For the past few years, during the Moroccan desert summertime drought, fog nets have been used to provide drinking water to thousands of people in remote mountain communities. Villagers are now able to irrigate their fields, turning desertified land back into green gardens, all thanks to a mathematician.
While Moroccan-born Aïssa Derhem was living in Canada and studying for a PhD in maths during the 1980s, he learned about how in the driest place on Earth — the Atacama Desert in Chile, where it has officially never rained — the locals use fog nets to catch what little moisture does enter the landscape.
The fog net is a multilayered mesh designed to attract and accumulate water particles where there’s ocean-born fog, but little or no rain. Derhem began to wonder if the same idea couldn’t help in his birthplace on the slopes of Mount Boutmezguida, in southwestern Morocco’s Lesser-Atlas range.
The people there are largely made up of Berber communities, notably women, children and the elderly; the men are often absent for months at a time, looking for work in the towns. In recent years, the region has been increasingly affected by drought; the desert has spread, and the water table is steadily sinking.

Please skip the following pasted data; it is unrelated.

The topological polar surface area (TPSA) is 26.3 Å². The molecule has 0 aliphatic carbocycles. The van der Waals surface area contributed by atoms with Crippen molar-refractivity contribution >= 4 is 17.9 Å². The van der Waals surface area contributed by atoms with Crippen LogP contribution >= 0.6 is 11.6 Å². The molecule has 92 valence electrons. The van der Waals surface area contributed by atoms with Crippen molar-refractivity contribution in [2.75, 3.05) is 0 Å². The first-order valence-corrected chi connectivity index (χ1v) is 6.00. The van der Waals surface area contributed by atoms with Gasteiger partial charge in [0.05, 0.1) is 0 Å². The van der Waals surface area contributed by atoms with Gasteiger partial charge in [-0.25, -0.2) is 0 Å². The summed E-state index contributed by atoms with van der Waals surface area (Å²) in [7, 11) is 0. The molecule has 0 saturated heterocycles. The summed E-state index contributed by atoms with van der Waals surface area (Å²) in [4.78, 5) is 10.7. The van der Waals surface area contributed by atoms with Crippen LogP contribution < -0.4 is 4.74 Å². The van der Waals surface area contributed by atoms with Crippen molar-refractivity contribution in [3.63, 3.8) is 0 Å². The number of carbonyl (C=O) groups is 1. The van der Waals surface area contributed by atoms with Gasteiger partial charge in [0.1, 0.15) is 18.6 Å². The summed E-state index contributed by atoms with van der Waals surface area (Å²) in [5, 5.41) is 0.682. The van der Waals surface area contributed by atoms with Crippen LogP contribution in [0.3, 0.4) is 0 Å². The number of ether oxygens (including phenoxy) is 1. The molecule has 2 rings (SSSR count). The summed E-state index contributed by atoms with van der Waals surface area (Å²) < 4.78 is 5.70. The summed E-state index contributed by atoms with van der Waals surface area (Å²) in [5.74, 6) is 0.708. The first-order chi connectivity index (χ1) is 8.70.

However, compared to the Atacama, winds there regularly top 115kph, too much for the fog net designs being used at the time. With his Moroccan NGO Dar Si Hmad, Derhem partnered with a German water charity Wasserstiftung to instal a new type of fog net known as Aqualonis that can withstand much higher wind speeds than earlier versions. Initially, just six fog nets were built covering an area of around 240 square metres along with nearly 1.6km of tubing and a fibreglass container to capture more than 1,000 litres of water daily.
With now more than 900 square meters of installed capacity, Dehrem’s is the largest fog collection site on Earth, and around 1,600 residents in this remote region now each have a water supply of 18 litres a day, exclusively from the fog collection nets.
Already families have returned to the villages around Mount Boutmezguida, the ultimate proof of Derhem’s success. The fog nets could easily provide three times as much water if placed closer to the coast at a lower elevation, meaning more families might be able to return.
TOP Fog nets in Morocco
ABOVE Aissa Derhem
PHOTO Fadel Senna